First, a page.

Form & Space
Arch 1301 · 12 Hybrid, 2 Online
Instructor: Terah Maher
Design Studio 1, posits that form & space are the architect's primary and essential materials; and that the task of the architect is the use of form to delineate and shape of space.
The Studio explores architectural representation - the drawing and the model - as the primary vehicles through which architects practice critical perception, critical analysis, transformation of ideas, and the communication of spatial intention. The methodology of abstraction is the foundation of all architectural representation, and therefore the studio will introduce and emphasize a language of architecture, to support the clarity, precision, and quality of architectural ideas.
The studio will utilize a variety of representational methods, both analogue and digital, to develop and describe 3 studio projects that examine the relationship between form and space.
The first project, Kit of Parts, serves as a rapid-fire introduction to the representational methods used in form/space-making while emphasizing the architectural investigation as a grappling with limits.
In project 2, a model translation of one of Josef Alber's Structural Constellation drawings tests the potential, limits, and overlaps of both 2D and 3D representation, while developing the student's critical eye and technical accuracy.
And finally, in project 3, Spatial Relations, to concretize the relationship between space and form, the studio will conduct a series of exercises that generate boundaries and enclosures. The studio will utilize the cube as a bounding device, as well as a set of language actions inspired by Richard Serra's 1967 Verb List, to guide spatial operations.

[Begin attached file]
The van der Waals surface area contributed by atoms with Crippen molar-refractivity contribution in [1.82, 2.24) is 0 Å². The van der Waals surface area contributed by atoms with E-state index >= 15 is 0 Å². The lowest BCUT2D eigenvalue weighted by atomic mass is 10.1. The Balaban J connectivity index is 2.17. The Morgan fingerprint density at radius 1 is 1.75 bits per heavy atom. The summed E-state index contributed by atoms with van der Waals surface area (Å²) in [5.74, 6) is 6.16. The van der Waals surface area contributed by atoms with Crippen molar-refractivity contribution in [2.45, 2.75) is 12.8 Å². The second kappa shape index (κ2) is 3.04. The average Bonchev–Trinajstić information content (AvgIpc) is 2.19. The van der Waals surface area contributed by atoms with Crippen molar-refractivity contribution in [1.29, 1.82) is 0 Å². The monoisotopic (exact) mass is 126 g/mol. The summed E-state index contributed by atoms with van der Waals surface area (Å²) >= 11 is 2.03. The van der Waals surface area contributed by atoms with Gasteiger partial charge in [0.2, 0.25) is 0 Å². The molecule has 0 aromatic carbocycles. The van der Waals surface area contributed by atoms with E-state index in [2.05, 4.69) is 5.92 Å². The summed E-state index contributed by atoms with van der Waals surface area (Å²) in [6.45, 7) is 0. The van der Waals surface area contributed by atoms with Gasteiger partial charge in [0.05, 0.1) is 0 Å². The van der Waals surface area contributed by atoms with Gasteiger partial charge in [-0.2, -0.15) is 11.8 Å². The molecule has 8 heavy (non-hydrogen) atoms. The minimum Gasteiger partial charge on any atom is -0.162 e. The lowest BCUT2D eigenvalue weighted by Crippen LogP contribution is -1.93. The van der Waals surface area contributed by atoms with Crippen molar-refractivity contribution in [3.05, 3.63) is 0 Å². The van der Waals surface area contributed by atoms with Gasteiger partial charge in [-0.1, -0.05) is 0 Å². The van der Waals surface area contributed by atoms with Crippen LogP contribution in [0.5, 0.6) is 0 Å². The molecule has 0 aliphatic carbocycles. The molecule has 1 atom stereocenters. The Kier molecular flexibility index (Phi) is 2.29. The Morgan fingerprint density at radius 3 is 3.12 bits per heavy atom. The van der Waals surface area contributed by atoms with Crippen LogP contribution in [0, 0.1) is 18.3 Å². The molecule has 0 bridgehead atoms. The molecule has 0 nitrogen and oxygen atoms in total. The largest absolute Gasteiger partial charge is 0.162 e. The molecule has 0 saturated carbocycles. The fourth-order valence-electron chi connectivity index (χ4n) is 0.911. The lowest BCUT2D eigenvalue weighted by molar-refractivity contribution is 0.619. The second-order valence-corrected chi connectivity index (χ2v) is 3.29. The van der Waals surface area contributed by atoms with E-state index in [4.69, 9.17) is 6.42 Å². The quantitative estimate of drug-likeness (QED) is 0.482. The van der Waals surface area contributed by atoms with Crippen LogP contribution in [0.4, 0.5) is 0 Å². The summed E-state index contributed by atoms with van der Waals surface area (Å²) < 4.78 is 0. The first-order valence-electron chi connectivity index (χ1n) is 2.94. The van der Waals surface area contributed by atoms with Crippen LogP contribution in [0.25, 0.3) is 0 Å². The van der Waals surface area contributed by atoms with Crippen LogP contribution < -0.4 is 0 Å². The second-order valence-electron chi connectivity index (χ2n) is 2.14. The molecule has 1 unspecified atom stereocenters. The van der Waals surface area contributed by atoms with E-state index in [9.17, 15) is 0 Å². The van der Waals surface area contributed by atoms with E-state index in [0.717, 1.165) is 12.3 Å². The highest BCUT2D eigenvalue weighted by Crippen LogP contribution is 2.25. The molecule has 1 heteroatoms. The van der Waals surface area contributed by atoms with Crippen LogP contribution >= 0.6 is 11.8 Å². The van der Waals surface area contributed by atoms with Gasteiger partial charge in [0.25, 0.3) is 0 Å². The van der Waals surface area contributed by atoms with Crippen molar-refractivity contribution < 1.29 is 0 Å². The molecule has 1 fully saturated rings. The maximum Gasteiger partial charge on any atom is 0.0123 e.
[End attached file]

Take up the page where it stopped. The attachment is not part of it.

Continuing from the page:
Methods of representation employed throughout the semester include hand-drafted drawings, paper folding, diagramming, digital collage, cardboard models, and plaster castings.
The course is hybrid — lectures and deskcrits are online synchronous, and students will meet in a F2F discussion group once out of every four classes.
Design Environment and Society
Arch 1311 + 1311-H · Online + Hybrid
Instructor: Upe Flueckiger
Introduction to architecture as an integral component of a complex world. Examination of societal and environmental contexts and appropriate design responses. Fulfills Core Social and Behavioral Sciences - Individual or Group Behavior requirement.
The objective of a social and behavioral science component of a core curriculum is to increase the student's knowledge of how social and behavioral scientists discover, describe, and explain the behaviors and interactions among individuals, groups, institutions, events, and ideas. Such knowledge will better equip students to understand themselves and the roles they play in addressing the issues facing humanity.